Bay Area Events / Cooking / Food / Mr. B

In Which I Invite You To A Picnic

When I was young, one of my favourite things to read was the old 1960’s Time-Life “Cuisines of the World” cookbook set my parents had. I flipped through it many times, because before I even became interested in cooking I could appreciate the fantastic photos of life and culture (especially food culture) in far-flung countries. These things were great, each volume highlighting the cuisine of a different nation or region, and they were chock full of beautiful pictures — timeless places that still had regional cuisine and traditions, ate local food, lived without globalised industry, supermarkets, and industrial agriculture, actually connected with what they ate, how it was made and where it came from, and generally didn’t behave like anyone I knew in America. Of course, that’s how I see it today. Back then, I’d simply look at the pictures of Moroccans walking through an outdoor market, surrounded by piles of spices, of provincial French farmers cooking rabbits or game-hens on a spit in the field for lunch, Trinidadians currying goats and cooking flying fish over an open fire, Spaniards buying fish and mussels and crabs from fishermen standing on boats, stocking up for the evening’s paella. To the average American six year old in the eighties, hot dogs came from a plastic package and had no recognisable ingredients, pizza came in a cardboard box from a guy who walked up to your door, and these pictures were intoxicatingly exotic.

Without fail, these books always contained gorgeous images of people eating and cooking and laughing in big groups — usually outdoors — with fresh, handmade food.

A band of Brits enjoying freshly caught river trout and eating trifle in the garden.

Roadside dining in Italy

Iranian workers take a break for rice, lavash, and goat

Paella in Spain

French farmers enjoying a liquid lunch among the vines

Britons taking lunch after a shoot

Regardless of where in the world these people were from, they were all eating food they made themselves, with friends, outside, well-dressed, and having a delightful time.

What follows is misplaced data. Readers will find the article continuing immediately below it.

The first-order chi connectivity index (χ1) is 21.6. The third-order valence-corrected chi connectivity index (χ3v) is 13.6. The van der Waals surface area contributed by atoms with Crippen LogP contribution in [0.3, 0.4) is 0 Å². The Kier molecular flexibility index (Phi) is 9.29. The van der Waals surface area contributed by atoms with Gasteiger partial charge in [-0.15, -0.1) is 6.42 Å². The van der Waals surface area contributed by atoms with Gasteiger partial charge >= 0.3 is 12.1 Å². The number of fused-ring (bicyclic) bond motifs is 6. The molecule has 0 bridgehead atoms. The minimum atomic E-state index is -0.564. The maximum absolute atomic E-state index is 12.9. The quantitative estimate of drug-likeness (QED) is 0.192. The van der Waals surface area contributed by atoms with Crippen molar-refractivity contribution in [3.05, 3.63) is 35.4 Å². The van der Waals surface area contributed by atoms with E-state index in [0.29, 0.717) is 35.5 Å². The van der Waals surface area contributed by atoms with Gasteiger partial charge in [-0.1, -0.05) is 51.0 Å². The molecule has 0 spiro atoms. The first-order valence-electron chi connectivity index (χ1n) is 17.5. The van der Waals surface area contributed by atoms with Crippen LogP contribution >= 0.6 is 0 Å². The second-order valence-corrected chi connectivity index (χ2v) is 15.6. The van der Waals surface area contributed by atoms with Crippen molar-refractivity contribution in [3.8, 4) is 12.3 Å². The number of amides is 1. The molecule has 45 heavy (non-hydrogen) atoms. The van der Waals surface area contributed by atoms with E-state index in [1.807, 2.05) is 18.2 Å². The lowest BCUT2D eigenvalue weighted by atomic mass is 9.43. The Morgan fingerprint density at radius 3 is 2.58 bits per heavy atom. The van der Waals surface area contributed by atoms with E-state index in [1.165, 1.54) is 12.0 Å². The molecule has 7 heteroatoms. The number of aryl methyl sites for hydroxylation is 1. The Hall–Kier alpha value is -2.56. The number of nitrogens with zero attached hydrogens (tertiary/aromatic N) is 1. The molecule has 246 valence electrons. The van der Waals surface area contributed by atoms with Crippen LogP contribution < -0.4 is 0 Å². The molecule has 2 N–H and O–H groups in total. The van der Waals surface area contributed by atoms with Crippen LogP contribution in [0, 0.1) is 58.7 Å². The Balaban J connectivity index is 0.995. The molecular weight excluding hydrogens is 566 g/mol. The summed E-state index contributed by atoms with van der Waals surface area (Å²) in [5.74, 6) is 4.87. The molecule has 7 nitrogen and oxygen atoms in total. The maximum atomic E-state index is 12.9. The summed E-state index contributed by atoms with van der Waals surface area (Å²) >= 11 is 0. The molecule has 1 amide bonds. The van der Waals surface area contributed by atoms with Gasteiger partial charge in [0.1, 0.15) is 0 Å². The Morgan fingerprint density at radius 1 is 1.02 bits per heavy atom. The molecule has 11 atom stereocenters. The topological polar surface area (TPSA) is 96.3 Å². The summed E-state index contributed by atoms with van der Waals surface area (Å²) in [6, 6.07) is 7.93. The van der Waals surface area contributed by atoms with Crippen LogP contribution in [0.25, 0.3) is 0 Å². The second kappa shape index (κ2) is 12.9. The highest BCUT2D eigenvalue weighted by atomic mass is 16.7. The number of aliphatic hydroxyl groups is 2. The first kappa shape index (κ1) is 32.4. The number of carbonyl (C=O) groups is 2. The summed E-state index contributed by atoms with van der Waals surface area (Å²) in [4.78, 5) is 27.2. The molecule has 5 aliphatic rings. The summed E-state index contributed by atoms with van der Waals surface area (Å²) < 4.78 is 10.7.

I know you’ll tell me that we have barbecues all the time here, full of people cooking, eating, and having fun outside. That’s certainly true, but look around at one of these barbecues, and you’ll see a decent majority of the food was pre-packaged, pre-made, pre-processed, produced in a factory by the ton or cubic yard, vacuum-sealed, shipped hundreds of miles, and that all the profits wound up going to a corporate office a long way from your community.

Now, I accept that this is the Way Of America, but it hasn’t always been, and I don’t believe that it always will be, or that we have to eat like this every day . . . which brings me to my proposal: let’s take a single day to get together and eat the way we used to. Let’s have a massive, gourmet picnic on an industrial scale, but make everything by hand. Let’s keep it local, make it classy, and prove that we don’t need corporations, massive carbon footprints, and processed food to feed America.

Now lets move away from all this conceptual stuff and talk about what I’m actually proposing we do:
I want to virally promote an outdoor gourmet meal, filled with friends of friends of friends, all united by common interests: cooking/eating great, fresh food. I want to support small businesses, small farms, value-added local products, and home-cooks. I want to hold our meal in a quiet park somewhere away from the city. I want dozens of people to come, and I want everyone to show up in old-fashioned semi-formal clothes (Why old-fashioned? Because A: it’s awesome and B: it’s in keeping with the general aesthetic of this thing) bearing nothing but handmade foods — no mass-market goods (not a potato chip bag in sight, no plastic soda jugs) — and sit on blankets and talk and cook and eat home-cooked gourmet food under the sky. Sound overly idyllic? Perhaps. But I think it’s doable. I’m not the first to encourage this sort of thing — Alice Waters pioneered locavore food culture in Berkeley decades ago, and the Diner en Blanc (in both its US and European incarnations) is an outdoor event with a similar aesthetic, though it seems like more more of a formal, white-tie social event in nature.